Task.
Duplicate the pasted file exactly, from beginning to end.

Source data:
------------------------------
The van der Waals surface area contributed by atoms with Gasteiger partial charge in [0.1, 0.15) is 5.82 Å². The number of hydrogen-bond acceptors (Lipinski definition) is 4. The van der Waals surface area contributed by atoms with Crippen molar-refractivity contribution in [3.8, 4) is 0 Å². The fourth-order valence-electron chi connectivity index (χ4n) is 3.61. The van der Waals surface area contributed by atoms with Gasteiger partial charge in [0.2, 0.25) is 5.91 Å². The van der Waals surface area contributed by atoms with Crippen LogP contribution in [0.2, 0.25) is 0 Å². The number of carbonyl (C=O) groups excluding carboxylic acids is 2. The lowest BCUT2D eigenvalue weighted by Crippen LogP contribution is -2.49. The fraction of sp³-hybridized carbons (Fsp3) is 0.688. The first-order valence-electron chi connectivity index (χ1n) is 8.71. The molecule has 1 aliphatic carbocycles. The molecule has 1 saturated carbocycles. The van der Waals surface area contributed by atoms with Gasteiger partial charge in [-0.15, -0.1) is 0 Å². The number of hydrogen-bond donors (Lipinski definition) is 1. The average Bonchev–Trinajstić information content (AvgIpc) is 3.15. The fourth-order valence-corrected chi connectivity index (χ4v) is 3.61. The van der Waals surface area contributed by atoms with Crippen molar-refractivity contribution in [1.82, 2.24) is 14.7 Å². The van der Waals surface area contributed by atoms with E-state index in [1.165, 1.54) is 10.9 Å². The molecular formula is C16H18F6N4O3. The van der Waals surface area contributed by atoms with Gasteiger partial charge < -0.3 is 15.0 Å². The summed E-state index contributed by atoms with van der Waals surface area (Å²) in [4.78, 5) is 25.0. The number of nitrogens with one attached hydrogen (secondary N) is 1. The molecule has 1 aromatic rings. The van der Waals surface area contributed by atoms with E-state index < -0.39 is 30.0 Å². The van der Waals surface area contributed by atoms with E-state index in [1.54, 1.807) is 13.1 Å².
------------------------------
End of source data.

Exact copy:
The van der Waals surface area contributed by atoms with Gasteiger partial charge in [0.1, 0.15) is 5.82 Å². The number of hydrogen-bond acceptors (Lipinski definition) is 4. The van der Waals surface area contributed by atoms with Crippen molar-refractivity contribution in [3.8, 4) is 0 Å². The fourth-order valence-electron chi connectivity index (χ4n) is 3.61. The van der Waals surface area contributed by atoms with Gasteiger partial charge in [0.2, 0.25) is 5.91 Å². The van der Waals surface area contributed by atoms with Crippen LogP contribution in [0.2, 0.25) is 0 Å². The number of carbonyl (C=O) groups excluding carboxylic acids is 2. The lowest BCUT2D eigenvalue weighted by Crippen LogP contribution is -2.49. The fraction of sp³-hybridized carbons (Fsp3) is 0.688. The first-order valence-electron chi connectivity index (χ1n) is 8.71. The molecule has 1 aliphatic carbocycles. The molecule has 1 saturated carbocycles. The van der Waals surface area contributed by atoms with Gasteiger partial charge in [-0.15, -0.1) is 0 Å². The number of hydrogen-bond donors (Lipinski definition) is 1. The average Bonchev–Trinajstić information content (AvgIpc) is 3.15. The fourth-order valence-corrected chi connectivity index (χ4v) is 3.61. The van der Waals surface area contributed by atoms with Crippen molar-refractivity contribution in [1.82, 2.24) is 14.7 Å². The van der Waals surface area contributed by atoms with E-state index in [1.165, 1.54) is 10.9 Å². The molecular formula is C16H18F6N4O3. The van der Waals surface area contributed by atoms with Gasteiger partial charge < -0.3 is 15.0 Å². The summed E-state index contributed by atoms with van der Waals surface area (Å²) in [4.78, 5) is 25.0. The number of nitrogens with one attached hydrogen (secondary N) is 1. The molecule has 1 aromatic rings. The van der Waals surface area contributed by atoms with E-state index < -0.39 is 30.0 Å². The van der Waals surface area contributed by atoms with E-state index in [1.54, 1.807) is 13.1 Å².